Without context, the moment feels far too commonplace to be featured on CBS Sports.

Kalifa Sakho, a forward for Utah State’s basketball team, takes a drink and then a bite of a snack. He’s sitting on the bench with teammates during the Aggies’ Mountain West semifinal game against San Diego State.

The CBS Sports cameras zoomed in on Sakho at this moment not because he was doing something unusual but because of his faith.

Sakho, a Muslim, is currently fasting for Ramadan. His snack on the bench Friday was part of the first meal he’d consumed since sunrise that day.

Ramadan and March Madness

The holy month of Ramadan happens at a different time each year, since the Islamic calendar is based on the moon.

As recently as 2019, it began in May, meaning that it didn’t overlap with the college basketball season.

But last year and this year, Ramadan arrived at nearly the same time as March Madness, creating a challenge for Muslim players and their teams.

Players who choose to fast from sunrise to sundown throughout the month, as most Muslims around the world do, have to work closely with their coaches to ensure they stay healthy and have access to food at odd hours.

“The hydration part is going to be tricky,” said BYU center Aly Khalifa to the Deseret News earlier this month about his fasting plans. “It is just going to be tricky if we have a 3 p.m. game and I can’t eat or drink and the last time I ate was 5 in the morning.”

Related
What BYU’s Aly Khalifa said about fasting during the Big 12 tournament
The unique link between BYU and UConn during March Madness this year

How Muslim athletes fast

In addition to being the highest stakes part of the college basketball season, the NCAA Tournament stands out for its unique schedule.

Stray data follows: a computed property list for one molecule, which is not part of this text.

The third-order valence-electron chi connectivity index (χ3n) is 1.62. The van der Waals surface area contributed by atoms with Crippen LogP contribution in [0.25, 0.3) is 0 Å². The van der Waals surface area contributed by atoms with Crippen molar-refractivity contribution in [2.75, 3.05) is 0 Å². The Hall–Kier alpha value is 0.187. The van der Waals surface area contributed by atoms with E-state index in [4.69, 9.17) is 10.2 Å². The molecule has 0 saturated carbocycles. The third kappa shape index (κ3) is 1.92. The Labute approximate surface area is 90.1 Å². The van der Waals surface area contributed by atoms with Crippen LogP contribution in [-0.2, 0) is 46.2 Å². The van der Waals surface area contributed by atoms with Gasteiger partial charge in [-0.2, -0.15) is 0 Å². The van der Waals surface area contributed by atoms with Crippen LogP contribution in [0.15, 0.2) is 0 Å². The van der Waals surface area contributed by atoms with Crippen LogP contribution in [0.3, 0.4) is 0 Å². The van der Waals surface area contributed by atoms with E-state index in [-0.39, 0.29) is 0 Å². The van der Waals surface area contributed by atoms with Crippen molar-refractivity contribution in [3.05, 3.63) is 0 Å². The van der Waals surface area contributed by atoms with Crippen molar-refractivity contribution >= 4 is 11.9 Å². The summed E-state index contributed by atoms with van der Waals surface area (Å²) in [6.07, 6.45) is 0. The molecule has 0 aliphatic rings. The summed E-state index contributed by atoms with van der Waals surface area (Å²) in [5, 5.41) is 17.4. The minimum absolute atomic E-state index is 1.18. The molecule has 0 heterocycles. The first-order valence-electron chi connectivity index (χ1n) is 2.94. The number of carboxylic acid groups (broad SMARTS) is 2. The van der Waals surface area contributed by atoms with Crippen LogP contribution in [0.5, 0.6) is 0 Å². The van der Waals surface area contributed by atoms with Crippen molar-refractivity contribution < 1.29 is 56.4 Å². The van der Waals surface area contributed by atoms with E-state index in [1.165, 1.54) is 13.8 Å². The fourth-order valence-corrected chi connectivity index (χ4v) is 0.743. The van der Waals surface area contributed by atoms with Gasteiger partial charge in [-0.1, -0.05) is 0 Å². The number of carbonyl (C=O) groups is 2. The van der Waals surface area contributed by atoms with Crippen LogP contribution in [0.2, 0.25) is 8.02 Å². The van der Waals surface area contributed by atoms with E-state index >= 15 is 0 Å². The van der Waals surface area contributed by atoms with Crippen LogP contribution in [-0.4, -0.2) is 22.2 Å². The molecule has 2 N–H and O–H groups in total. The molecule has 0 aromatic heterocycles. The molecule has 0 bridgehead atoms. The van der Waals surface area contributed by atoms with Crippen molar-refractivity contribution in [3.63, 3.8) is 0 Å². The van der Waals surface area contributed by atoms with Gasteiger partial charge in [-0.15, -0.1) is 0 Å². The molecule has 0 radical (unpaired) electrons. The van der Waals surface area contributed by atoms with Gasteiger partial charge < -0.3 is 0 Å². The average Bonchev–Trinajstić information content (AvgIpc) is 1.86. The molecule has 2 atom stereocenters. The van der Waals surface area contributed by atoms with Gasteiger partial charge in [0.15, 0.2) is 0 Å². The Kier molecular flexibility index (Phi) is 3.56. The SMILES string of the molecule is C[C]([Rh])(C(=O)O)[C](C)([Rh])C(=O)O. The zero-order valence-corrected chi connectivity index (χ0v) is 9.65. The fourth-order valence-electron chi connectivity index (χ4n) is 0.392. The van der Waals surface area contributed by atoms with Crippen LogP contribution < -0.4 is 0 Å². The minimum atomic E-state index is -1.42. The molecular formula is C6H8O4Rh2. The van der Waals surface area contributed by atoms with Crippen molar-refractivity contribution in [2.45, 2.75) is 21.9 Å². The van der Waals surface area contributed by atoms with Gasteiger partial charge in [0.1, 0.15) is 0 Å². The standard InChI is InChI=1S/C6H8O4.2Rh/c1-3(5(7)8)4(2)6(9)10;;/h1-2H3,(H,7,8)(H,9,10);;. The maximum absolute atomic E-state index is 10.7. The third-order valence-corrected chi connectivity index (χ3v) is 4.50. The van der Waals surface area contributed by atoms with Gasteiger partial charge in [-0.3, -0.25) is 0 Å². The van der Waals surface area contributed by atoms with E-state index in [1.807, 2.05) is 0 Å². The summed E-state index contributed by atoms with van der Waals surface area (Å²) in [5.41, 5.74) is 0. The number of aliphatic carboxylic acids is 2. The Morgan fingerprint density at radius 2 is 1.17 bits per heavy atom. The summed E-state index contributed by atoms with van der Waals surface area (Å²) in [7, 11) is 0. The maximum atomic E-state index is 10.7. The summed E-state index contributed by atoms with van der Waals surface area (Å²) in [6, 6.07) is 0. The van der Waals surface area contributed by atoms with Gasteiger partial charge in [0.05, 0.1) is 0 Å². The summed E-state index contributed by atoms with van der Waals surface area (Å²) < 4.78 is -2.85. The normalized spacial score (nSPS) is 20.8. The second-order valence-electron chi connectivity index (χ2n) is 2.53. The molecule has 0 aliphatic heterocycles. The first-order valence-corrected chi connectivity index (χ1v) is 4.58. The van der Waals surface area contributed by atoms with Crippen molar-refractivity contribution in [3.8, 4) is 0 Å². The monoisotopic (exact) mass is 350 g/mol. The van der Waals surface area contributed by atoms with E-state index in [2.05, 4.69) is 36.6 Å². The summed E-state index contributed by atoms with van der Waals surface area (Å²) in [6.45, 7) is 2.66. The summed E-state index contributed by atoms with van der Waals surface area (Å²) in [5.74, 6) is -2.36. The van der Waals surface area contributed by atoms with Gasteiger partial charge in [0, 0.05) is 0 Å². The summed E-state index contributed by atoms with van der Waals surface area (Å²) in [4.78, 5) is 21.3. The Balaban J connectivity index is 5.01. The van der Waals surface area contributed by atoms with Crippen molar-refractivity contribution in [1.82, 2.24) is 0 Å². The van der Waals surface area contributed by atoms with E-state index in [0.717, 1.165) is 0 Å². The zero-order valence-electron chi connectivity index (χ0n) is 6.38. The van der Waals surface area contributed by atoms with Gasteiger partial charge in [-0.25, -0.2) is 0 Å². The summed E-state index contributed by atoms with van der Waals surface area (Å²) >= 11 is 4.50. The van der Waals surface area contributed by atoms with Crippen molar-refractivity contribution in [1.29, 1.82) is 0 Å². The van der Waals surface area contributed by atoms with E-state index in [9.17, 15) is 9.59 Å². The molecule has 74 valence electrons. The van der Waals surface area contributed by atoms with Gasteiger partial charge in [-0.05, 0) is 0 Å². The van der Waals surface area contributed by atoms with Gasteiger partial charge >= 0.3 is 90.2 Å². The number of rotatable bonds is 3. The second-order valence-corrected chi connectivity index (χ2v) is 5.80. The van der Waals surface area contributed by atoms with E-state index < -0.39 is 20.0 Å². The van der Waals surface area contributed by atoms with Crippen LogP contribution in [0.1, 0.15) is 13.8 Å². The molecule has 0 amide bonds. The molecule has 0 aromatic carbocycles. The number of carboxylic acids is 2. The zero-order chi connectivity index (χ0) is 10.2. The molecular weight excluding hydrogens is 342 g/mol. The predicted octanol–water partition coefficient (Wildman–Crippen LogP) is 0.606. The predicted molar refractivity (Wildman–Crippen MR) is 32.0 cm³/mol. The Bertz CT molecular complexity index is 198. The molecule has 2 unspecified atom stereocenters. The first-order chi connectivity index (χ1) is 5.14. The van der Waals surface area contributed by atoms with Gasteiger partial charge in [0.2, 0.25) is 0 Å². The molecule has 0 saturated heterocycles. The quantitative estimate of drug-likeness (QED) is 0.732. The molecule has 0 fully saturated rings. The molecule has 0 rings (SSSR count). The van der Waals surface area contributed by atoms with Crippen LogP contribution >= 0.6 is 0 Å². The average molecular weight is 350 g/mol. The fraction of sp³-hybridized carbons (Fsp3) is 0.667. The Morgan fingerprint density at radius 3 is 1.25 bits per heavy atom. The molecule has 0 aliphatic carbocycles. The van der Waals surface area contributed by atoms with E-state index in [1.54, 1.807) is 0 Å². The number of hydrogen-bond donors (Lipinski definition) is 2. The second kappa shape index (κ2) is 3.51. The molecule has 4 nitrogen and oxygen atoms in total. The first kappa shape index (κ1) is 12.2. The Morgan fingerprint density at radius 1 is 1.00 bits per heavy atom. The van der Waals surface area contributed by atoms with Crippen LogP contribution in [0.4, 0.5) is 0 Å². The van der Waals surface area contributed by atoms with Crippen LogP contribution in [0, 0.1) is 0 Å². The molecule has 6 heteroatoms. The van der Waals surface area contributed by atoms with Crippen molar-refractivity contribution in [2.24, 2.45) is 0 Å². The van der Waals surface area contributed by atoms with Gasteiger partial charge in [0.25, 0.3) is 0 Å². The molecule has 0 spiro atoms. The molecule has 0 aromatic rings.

First-round games start as early as 10:15 a.m. MDT and as late as 8:05 p.m. MDT.

That means teams with fasting Muslim players have to be prepared for a variety of situations. The pre-dawn meal they prepare will differ depending on whether the team plays in four hours — or 10.

Utah State Aggies forward Kalifa Sakho (34) shoots the ball with Fresno State Bulldogs guard Jalen Weaver (5) on defense during the game between the Utah State Aggies and the Fresno State Bulldogs in the quarterfinals of the Mountain West 2024 men's basketball championship at the Thomas & Mack Center in Las Vegas on Thursday, March 14, 2024. | Megan Nielsen, Deseret News

Friday’s CBS Sports segment on Sakho offered a glimpse at what it’s like for Muslim players when the sun sets during an evening game. The tip-off time for the Mountain West semifinal was 6:30 p.m. local time in Las Vegas. Sakho could break his fast at 6:48 p.m.

As Sakho did in the footage, most athletes break their fast during games with a small snack rather than a big meal. They have to be careful not to make themselves sick by eating too much too fast.

CBS Sports reported that Utah State’s goal with the quick drink and snack for Sakho was to help him feel energized throughout the evening game and begin his recovery process.

The No. 8-seeded Aggies will kick off their NCAA Tournament run on Friday night at 9:55 p.m. local time in Indianapolis. That means Sakho will have around two hours before tip-off to break his fast and get hydrated.

No. 6-seeded BYU plays Thursday in Omaha, Nebraska, at 11:40 a.m. local time. Khalifa and the rest of the Cougars will take the court around five hours after his pre-dawn meal.